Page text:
A vase thought to have belonged to an 18th Century Chinese emperor turned up an auction in rural Ireland earlier this month and sold for more than 70 times its asking price.

The 12-inch tall blue and white porcelain vase had an asking price of just $200, but caught the attention of two top international antique collectors from China and England. Both saw it online and, recognizing it as an authentic vase from Imperial China, flew in especially for the auction in Durrow, a small town in the Irish midlands with a population of just over 1,000 people.

After an opening bid of just $70, dealers Rong Chen and Richard Peters got into a bidding war to the astonishment of those present. Bids jumped in an intense frenzy of hundreds and thousands of euro at a time. Peters, who was seated, bid by nodding discreetly, while Chen stood as she took instructions on a mobile phone from her husband.

Peters, above, won the auction at a final price of $150,000 over Chen, who later said she had been told by her husband to drop out at $135,000. Afterwards, 48-year-old Peters insisted: “I got a bargain.”

The Kensington antique dealer said the vase, which is decorated with banana and bamboo trees, was made for the personal collection of the Emperor Qianlong (1735 – 1799). It had “probably been looted from the Imperial Palace in Peking by French or British or American soldiers sometime during the 19th century”, he added. He said the field of Chinese ceramics was “difficult because the market is filled with fakes and forgeries”.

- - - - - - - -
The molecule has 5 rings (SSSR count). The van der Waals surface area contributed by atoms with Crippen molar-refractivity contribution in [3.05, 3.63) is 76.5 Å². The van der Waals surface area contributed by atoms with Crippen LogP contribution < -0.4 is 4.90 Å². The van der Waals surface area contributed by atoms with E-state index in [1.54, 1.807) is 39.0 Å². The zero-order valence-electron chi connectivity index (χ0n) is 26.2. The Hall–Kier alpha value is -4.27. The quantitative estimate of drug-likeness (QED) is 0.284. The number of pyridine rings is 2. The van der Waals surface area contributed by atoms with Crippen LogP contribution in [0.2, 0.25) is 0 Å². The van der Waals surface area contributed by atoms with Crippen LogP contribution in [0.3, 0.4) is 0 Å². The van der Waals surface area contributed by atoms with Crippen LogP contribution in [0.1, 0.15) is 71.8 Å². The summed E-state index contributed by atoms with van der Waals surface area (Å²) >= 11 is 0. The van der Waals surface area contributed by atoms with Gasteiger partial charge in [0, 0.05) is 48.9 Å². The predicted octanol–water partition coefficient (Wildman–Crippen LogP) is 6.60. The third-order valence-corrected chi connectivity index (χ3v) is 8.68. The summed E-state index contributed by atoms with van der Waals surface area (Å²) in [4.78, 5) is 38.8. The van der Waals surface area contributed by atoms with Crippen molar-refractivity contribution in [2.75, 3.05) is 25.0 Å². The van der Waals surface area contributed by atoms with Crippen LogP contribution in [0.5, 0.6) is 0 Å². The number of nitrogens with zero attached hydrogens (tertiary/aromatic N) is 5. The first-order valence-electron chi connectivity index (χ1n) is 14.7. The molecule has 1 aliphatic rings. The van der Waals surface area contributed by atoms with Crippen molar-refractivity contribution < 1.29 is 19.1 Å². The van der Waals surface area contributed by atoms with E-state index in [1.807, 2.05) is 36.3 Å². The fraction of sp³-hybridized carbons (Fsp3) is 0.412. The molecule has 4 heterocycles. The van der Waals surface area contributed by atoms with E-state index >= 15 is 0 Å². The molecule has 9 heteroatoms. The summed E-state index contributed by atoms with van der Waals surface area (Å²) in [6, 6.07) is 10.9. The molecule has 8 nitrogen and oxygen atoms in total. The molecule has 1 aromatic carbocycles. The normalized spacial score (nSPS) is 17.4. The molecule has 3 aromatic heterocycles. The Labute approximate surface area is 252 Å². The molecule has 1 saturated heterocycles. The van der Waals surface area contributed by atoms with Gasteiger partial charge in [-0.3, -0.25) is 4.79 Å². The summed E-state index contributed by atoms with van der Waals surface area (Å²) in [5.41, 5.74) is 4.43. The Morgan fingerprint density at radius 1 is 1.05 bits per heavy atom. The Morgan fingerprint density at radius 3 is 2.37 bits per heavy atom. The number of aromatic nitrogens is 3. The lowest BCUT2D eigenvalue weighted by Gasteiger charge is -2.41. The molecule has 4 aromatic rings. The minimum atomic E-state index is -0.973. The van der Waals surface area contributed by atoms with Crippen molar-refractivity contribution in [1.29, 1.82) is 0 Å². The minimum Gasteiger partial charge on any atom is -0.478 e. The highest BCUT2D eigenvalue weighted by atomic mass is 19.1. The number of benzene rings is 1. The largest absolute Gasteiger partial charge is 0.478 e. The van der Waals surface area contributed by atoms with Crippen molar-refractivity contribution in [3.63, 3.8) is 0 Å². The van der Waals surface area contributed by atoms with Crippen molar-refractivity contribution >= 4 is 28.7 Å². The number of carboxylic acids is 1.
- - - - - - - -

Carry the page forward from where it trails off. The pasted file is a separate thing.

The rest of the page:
Chen, below left, also aged 48, who had traveled from Beijing especially for the auction, said she was very sad and disappointed. Her husband, an accountant and antique collector, had spotted the vase on the internet. She said he believed: “This is the one – we think it was in the Imperial household.”

The vase was put up for auction by an unnamed family from the local Laois County who had inherited it as part of a collection of Chinese porcelain but had no idea of its true value. After the auction they said they were “chuffed and delighted”.

Peters also bought a second lot – a pair of Chinese polychrome vases – for $55,000. Like the Imperial vase, the items had carried a guide price of $130-200.

Auctioneer Michael Sheppard said the vase had achieved the highest ever price in the 60-year-history of the Sheppard Irish Auction House. “Something like this happens once in a lifetime,” he added.

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Bill Lehane
Bill Lehane, 28, is a journalist and freelance writer from Dublin, Ireland. He recently returned from six months working as a teacher in east China, which gave him a chance to experience many of the wide, weird and wacky sights that make up daily life in the Middle Kingdom. However, he did not succeed in teaching the local teenagers anything whatsoever: they still love Michael Jackson, KFC and themselves. More at billlehane.com.
Bill Lehane

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